He fears that after Eid, the city will run out of local and imported flowers altogether in the markets and their businesses will collapse. Siraj has six daily-wagers at his retail shop and he’s unable to pay any of them during the lockdown.

Flower industry

From farmers to wholesalers and retailers, the novel coronavirus pandemic has hit the entire supply chain of the flower industry hard, because the COVID-19 crisis has wilted their sales.

Leena Talpur, owner of the Talpur farms in Badin, shared with The News that since most people, particularly in Karachi, aim for weddings in November and December, they plant their flowers in August or September and harvest them by November or December.

“We were lucky in a sense that the virus has hit Pakistan in the last week of March and not January or February,” she said, adding how their season was almost at its end and they were done with their sales.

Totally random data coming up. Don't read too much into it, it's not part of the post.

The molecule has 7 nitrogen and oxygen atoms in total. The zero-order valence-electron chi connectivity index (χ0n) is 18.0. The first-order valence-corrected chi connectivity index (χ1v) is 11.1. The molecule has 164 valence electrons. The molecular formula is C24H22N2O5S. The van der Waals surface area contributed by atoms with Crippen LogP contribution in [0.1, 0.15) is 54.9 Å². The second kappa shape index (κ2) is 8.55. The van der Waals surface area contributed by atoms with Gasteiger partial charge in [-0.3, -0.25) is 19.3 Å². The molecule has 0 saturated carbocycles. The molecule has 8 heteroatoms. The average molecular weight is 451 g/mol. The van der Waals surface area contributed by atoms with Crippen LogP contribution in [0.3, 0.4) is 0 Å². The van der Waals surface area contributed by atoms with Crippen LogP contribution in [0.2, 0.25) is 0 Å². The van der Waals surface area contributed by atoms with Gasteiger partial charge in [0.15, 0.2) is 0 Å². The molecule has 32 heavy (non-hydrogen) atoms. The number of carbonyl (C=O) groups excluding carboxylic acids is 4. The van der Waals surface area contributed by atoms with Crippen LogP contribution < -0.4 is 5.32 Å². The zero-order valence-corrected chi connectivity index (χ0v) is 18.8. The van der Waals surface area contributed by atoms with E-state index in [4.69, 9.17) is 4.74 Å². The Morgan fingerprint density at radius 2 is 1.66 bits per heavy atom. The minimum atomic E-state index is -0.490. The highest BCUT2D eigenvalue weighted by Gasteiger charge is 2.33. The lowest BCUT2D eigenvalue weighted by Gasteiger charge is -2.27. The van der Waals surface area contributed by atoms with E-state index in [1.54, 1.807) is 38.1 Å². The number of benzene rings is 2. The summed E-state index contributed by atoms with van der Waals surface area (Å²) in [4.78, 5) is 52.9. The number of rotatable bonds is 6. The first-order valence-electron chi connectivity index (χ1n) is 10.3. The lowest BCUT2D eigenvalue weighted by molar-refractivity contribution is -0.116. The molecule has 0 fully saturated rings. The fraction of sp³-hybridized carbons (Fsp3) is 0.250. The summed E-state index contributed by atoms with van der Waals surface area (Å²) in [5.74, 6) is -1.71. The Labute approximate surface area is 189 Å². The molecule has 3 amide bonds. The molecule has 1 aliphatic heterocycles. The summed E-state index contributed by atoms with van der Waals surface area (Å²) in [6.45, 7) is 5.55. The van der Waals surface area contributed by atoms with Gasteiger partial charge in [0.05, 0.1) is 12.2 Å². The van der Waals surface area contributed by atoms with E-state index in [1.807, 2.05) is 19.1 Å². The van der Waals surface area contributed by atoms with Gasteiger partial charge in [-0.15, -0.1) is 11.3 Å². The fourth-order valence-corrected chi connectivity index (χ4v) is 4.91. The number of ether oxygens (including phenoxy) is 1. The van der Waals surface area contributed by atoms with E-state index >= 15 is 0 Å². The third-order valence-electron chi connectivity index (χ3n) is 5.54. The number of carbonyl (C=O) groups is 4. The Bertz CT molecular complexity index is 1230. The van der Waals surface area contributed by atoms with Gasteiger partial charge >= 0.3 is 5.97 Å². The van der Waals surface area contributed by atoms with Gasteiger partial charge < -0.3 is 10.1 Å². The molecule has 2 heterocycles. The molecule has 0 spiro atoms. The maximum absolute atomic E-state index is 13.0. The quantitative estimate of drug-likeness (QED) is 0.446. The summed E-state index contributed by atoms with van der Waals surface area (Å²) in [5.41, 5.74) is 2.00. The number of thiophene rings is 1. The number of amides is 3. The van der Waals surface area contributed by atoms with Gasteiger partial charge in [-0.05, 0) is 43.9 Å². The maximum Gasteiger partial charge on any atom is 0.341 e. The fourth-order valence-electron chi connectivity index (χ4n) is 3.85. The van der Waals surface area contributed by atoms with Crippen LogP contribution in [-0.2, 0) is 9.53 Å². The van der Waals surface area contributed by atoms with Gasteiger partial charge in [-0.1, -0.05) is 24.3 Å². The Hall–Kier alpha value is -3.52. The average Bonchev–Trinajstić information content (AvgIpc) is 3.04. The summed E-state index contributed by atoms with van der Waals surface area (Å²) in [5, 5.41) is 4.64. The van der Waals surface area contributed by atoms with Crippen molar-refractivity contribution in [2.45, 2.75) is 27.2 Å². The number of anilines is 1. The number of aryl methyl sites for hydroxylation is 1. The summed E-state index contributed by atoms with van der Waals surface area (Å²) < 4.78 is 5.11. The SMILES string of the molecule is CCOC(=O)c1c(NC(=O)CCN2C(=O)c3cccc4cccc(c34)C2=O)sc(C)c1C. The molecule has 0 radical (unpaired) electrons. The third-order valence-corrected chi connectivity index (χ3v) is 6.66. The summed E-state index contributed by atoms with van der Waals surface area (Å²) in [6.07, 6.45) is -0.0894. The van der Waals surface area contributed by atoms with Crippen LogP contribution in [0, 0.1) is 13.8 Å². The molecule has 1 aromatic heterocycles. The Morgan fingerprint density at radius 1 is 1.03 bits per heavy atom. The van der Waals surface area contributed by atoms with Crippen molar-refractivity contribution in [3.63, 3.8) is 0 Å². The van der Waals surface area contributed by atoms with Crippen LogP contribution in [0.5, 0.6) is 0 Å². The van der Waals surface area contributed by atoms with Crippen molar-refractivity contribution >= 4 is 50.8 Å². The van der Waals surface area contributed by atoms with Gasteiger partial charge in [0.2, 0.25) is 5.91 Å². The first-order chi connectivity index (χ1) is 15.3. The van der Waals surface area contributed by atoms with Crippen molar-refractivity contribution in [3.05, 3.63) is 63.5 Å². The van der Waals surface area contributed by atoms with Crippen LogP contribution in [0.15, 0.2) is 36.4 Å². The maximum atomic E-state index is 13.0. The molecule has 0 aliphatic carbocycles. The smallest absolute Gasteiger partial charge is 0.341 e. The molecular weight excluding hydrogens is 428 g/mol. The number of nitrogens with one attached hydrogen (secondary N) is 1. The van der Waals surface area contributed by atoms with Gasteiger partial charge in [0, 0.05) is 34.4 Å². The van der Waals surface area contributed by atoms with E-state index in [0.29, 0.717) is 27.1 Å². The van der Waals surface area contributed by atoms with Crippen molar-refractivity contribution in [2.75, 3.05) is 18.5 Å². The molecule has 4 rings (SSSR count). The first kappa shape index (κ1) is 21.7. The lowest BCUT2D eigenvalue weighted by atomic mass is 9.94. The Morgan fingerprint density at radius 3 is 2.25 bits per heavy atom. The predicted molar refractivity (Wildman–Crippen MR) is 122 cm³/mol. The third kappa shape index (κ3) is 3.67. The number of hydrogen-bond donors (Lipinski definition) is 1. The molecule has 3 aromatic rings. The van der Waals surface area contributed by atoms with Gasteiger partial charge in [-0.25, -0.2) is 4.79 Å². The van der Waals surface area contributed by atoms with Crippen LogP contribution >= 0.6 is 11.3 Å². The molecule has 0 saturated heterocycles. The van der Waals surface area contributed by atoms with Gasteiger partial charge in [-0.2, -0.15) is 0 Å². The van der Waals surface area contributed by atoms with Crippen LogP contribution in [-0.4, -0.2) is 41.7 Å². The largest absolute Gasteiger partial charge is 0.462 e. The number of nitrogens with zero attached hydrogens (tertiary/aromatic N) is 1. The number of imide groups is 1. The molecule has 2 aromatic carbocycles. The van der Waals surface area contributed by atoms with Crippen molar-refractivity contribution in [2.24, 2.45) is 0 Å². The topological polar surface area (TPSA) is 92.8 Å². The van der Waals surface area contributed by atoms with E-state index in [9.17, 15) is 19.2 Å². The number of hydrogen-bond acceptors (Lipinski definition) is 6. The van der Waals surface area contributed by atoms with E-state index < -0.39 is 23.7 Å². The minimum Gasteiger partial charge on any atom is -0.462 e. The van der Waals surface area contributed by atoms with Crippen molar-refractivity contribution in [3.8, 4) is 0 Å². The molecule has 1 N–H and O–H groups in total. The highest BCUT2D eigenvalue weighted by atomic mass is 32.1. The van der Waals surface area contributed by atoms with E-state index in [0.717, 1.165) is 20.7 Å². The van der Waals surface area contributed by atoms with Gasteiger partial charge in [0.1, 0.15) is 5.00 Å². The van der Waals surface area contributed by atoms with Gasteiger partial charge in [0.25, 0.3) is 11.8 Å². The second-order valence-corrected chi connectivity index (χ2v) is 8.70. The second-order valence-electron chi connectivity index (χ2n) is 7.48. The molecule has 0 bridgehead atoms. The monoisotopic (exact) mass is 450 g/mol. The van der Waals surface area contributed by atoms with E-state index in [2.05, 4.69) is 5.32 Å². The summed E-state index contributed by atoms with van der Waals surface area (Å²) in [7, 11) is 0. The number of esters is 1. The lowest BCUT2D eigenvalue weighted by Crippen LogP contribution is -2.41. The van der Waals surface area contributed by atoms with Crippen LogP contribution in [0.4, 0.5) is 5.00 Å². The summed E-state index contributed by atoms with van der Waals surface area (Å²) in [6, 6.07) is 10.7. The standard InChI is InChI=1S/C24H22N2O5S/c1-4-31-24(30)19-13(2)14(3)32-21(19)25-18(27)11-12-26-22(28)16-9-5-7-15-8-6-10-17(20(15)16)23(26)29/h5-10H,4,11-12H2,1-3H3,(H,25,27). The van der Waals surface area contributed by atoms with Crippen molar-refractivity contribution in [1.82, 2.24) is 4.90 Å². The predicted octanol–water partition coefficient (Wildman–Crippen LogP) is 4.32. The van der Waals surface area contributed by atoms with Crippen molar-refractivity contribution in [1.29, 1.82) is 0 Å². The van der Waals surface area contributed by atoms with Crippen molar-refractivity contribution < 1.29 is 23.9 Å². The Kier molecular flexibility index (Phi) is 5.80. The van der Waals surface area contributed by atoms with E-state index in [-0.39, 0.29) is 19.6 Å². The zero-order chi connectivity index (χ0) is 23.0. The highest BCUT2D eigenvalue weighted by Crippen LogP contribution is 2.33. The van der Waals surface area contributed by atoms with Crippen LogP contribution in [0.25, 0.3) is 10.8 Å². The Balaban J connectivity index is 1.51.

However, she said, when the emergency emerged in the city, few flowers were still coming in, but then suddenly, “all flower shops throughout the city were closed and we ended up inside our houses”. Whatever flowers they were left with were either wasted or gifted, but not sold.

She also pointed out how other farmers had already been shredding and feeding their flowers to animals even in February due to the immense economic slowdown throughout the country.

When asked how flowers are supplied to the city, she explained that contractors generally pick flowers from their farm and sell them to the wholesale market at Teen Hatti in Karachi. “Sometimes wholesalers, event planners or big brands directly collect flowers from our farm.”